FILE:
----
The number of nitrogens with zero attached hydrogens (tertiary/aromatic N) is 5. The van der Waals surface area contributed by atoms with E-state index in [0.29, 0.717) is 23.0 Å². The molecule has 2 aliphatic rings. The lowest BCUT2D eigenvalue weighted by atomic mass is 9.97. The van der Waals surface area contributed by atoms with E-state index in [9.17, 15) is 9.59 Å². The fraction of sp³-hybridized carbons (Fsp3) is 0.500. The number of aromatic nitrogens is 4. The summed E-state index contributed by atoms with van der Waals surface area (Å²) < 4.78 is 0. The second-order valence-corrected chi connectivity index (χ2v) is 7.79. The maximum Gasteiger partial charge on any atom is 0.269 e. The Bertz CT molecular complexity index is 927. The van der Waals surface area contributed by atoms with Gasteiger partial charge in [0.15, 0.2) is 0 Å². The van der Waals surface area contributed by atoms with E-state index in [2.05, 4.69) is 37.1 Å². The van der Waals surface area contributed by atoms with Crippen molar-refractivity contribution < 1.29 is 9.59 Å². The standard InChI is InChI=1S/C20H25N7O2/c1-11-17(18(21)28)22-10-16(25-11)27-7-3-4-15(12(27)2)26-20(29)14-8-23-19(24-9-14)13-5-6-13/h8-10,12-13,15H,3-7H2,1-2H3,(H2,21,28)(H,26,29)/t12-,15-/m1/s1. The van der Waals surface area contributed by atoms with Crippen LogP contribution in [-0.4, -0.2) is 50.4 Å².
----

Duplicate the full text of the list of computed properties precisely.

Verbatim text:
The number of nitrogens with zero attached hydrogens (tertiary/aromatic N) is 5. The van der Waals surface area contributed by atoms with E-state index in [0.29, 0.717) is 23.0 Å². The molecule has 2 aliphatic rings. The lowest BCUT2D eigenvalue weighted by atomic mass is 9.97. The van der Waals surface area contributed by atoms with E-state index in [9.17, 15) is 9.59 Å². The fraction of sp³-hybridized carbons (Fsp3) is 0.500. The number of aromatic nitrogens is 4. The summed E-state index contributed by atoms with van der Waals surface area (Å²) < 4.78 is 0. The second-order valence-corrected chi connectivity index (χ2v) is 7.79. The maximum Gasteiger partial charge on any atom is 0.269 e. The Bertz CT molecular complexity index is 927. The van der Waals surface area contributed by atoms with Gasteiger partial charge in [0.15, 0.2) is 0 Å². The van der Waals surface area contributed by atoms with E-state index in [2.05, 4.69) is 37.1 Å². The van der Waals surface area contributed by atoms with Crippen molar-refractivity contribution < 1.29 is 9.59 Å². The standard InChI is InChI=1S/C20H25N7O2/c1-11-17(18(21)28)22-10-16(25-11)27-7-3-4-15(12(27)2)26-20(29)14-8-23-19(24-9-14)13-5-6-13/h8-10,12-13,15H,3-7H2,1-2H3,(H2,21,28)(H,26,29)/t12-,15-/m1/s1. The van der Waals surface area contributed by atoms with Crippen LogP contribution in [-0.4, -0.2) is 50.4 Å².